Winter 2010 Living Writers Series: Rebecca Goldstein

Wednesday, January 27, 2010, 5:00 PM
Humanities Lecture Hall.

Rebecca Goldstein is the author of 36 Arguments for the Existence of God and six works of fiction, including The Mind-Body Problem, Mazel, and Properties of Light.

Book Review: Varieties of Anti-Semitism

Historian Victor Tcherikover used to say that there are few phenomena in history that have a history of 2,000 years. Antisemitism is one of those phenomena.

Moshiah Now: Perspectives on Jewish Messianism

Sunday, November 22, 2009, 1:00 PM
Jewish Community Center of San Francisco

What is the Jewish concept of the Messiah? Join scholars Moshe Halbertal and Nathaniel Deutsch in this eye-opening discussion.

Tasha Oren: “I’m Going to Make You Love Me: History and Israel’s Tele-Imagination”

Television has taken part in articulation of cultural and national identity all over the globe. How is a sense of “the local” changing as media grows increasingly mobile and new global television forms dominate world-wide programming? In Israel, a debate about television’s birth escalated to a national argument over occupation of Palestinian territories, relations with Arab neighbors, and it’s internal, conflicting visions of shared culture and identity.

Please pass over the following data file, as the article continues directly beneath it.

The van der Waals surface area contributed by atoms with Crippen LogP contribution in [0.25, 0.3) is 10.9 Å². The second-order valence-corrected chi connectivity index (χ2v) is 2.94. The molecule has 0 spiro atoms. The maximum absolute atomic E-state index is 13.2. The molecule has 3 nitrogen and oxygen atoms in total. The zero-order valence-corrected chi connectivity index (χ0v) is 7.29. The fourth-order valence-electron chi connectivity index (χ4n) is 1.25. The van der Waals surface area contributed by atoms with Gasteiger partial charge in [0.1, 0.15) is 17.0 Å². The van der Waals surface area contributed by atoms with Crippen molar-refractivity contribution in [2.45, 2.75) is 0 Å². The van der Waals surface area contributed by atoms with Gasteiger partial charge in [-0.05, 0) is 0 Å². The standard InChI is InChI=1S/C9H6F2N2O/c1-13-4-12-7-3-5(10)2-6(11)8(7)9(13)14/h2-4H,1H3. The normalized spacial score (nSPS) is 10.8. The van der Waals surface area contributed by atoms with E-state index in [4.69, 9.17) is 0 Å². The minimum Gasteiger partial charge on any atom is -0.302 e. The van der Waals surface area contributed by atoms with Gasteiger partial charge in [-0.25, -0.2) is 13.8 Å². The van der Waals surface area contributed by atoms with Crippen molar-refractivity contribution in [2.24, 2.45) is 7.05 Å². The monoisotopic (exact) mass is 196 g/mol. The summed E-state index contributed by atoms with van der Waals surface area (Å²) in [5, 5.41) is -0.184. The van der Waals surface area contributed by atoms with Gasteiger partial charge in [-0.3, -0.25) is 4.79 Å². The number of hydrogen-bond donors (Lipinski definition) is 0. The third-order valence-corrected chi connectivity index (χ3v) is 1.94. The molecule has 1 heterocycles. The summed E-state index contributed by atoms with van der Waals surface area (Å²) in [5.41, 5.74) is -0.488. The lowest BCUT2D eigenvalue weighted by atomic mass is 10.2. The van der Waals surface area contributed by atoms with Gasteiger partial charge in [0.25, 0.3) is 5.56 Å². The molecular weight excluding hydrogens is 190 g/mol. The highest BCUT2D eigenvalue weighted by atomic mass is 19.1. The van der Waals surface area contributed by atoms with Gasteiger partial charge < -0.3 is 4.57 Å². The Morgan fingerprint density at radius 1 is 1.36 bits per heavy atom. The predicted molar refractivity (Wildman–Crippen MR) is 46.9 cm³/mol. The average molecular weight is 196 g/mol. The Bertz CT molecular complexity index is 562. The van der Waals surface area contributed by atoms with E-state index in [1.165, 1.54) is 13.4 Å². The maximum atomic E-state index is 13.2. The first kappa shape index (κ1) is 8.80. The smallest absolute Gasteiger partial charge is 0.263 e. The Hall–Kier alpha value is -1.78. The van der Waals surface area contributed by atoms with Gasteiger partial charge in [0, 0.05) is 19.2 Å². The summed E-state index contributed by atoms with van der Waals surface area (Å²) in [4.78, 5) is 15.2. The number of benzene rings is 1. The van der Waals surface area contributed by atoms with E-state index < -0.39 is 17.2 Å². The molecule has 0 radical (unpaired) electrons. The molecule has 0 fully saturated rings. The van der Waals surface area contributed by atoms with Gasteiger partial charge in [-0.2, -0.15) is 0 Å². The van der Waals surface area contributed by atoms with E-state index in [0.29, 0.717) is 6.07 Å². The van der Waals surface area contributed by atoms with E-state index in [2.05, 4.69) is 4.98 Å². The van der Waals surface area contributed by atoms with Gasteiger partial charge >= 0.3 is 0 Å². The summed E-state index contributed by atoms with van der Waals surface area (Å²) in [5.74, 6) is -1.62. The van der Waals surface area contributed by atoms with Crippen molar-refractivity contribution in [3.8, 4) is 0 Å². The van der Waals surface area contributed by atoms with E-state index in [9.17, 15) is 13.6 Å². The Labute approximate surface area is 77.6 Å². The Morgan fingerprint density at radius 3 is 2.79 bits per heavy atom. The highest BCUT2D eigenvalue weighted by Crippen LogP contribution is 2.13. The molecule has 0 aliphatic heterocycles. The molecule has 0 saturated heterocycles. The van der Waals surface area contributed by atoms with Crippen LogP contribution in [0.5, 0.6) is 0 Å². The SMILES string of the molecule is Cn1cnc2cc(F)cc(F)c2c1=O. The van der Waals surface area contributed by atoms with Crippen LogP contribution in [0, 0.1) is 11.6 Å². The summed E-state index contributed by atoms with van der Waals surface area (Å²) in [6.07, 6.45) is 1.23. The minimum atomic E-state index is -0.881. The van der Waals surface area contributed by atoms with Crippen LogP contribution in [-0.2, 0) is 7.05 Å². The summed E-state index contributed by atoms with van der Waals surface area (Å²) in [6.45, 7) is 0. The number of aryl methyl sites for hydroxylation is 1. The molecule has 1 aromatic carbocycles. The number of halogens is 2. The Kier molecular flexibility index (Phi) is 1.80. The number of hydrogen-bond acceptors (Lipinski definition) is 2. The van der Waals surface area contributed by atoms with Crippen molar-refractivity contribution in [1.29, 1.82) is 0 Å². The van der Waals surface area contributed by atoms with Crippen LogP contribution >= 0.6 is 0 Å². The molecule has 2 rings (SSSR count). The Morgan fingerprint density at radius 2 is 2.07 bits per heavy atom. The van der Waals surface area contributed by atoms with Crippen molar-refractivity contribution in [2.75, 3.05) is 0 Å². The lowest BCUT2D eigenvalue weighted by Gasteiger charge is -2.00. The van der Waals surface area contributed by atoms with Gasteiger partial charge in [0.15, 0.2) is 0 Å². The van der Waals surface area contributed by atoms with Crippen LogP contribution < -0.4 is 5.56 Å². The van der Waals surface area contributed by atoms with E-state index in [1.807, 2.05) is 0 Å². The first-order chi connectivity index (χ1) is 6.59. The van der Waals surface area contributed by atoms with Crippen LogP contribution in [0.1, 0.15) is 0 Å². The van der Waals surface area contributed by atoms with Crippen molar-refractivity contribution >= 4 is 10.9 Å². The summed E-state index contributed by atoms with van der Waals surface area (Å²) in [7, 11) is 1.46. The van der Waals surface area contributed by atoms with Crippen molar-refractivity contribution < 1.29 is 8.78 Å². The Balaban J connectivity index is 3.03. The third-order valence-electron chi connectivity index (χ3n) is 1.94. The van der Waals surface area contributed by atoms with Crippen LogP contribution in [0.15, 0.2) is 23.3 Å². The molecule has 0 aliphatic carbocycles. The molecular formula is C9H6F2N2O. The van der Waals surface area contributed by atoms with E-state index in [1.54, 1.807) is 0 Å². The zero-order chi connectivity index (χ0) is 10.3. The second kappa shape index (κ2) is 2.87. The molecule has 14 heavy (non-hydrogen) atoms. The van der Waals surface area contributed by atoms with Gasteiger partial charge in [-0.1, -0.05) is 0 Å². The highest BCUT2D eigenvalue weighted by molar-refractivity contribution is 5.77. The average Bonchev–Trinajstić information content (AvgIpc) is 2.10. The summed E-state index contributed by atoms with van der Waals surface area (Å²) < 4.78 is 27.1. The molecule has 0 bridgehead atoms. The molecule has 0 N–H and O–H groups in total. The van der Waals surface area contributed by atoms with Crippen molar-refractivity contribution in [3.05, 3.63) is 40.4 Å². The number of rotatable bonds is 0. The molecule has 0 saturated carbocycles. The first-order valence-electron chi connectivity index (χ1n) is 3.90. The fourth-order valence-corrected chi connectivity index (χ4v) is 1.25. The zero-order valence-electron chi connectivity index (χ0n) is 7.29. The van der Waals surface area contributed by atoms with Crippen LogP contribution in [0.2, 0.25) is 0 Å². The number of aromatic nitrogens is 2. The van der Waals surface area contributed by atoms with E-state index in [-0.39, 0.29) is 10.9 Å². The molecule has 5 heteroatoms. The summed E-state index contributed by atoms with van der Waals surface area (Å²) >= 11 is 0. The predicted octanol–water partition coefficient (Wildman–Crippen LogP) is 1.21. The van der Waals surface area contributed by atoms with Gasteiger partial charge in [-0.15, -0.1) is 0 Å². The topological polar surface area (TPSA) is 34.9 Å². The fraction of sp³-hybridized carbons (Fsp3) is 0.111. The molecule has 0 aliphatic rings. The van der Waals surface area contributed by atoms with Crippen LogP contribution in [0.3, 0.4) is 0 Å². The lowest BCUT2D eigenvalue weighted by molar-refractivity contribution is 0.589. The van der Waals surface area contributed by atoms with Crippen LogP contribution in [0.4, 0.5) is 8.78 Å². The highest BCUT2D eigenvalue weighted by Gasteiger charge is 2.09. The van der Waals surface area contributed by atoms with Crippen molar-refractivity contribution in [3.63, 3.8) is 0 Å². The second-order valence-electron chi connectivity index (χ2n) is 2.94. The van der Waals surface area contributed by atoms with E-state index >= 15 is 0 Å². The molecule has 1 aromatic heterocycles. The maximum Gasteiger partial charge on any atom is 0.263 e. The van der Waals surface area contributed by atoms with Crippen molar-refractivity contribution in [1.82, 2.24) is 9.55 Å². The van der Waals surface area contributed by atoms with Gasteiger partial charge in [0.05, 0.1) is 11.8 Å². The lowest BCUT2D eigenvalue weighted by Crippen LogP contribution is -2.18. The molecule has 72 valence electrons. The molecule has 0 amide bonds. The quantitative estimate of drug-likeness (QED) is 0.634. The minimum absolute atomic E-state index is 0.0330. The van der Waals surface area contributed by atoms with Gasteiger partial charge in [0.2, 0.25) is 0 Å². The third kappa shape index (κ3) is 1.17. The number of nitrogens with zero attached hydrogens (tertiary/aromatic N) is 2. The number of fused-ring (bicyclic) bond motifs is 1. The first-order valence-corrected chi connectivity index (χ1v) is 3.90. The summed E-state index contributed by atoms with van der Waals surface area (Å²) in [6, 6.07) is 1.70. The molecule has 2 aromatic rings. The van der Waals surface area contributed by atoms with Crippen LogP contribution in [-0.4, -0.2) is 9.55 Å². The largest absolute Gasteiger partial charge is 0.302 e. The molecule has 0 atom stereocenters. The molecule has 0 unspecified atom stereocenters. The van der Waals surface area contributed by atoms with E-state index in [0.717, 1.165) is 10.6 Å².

James Young

James Young: “Berlin’s Holocaust Memorial Problem and Mine”

The selection of a design for the Berlin Memorial to Europe’s murdered Jews was a contentious one. After September 11th, the memorial for those who died in the World Trade Center was compared by some to holocaust memorials before it, and by one reporter specifically to the Berlin Memorial. How did it come to pass that the memorial at Ground Zero would evoke Berlin’s Memorial to Europe’s murdered Jews?

Joel Blecher: “The Maimonides Madrasah: Islamic Secular Preservation of Jewish Heritage in Damascus”

A visitor to the last standing Jewish day-school in Syria, the Maimonides Madrasah, will notice the logo of the Syrian Arab Republic’s Ministry of Education proudly chiseled above the entrance. The secular state stakes out an overt presence in many other Jewish sites in Damascus. The very centerpiece of the Syrian National Museum is a historical reconstruction of a 3rd century Jewish synagogue.

Ghetto: Jews, African Americans, and the Urban Imaginary

Since its inception in sixteenth century Venice, the term “ghetto” has been applied to Jewish urban spaces in Europe and the United States. Over the last half century, it has also become associated with African American inner city neighborhoods. Highly regulated and surveilled by the state, Jewish and African American ghettos have also been marked by a high degree of social autonomy.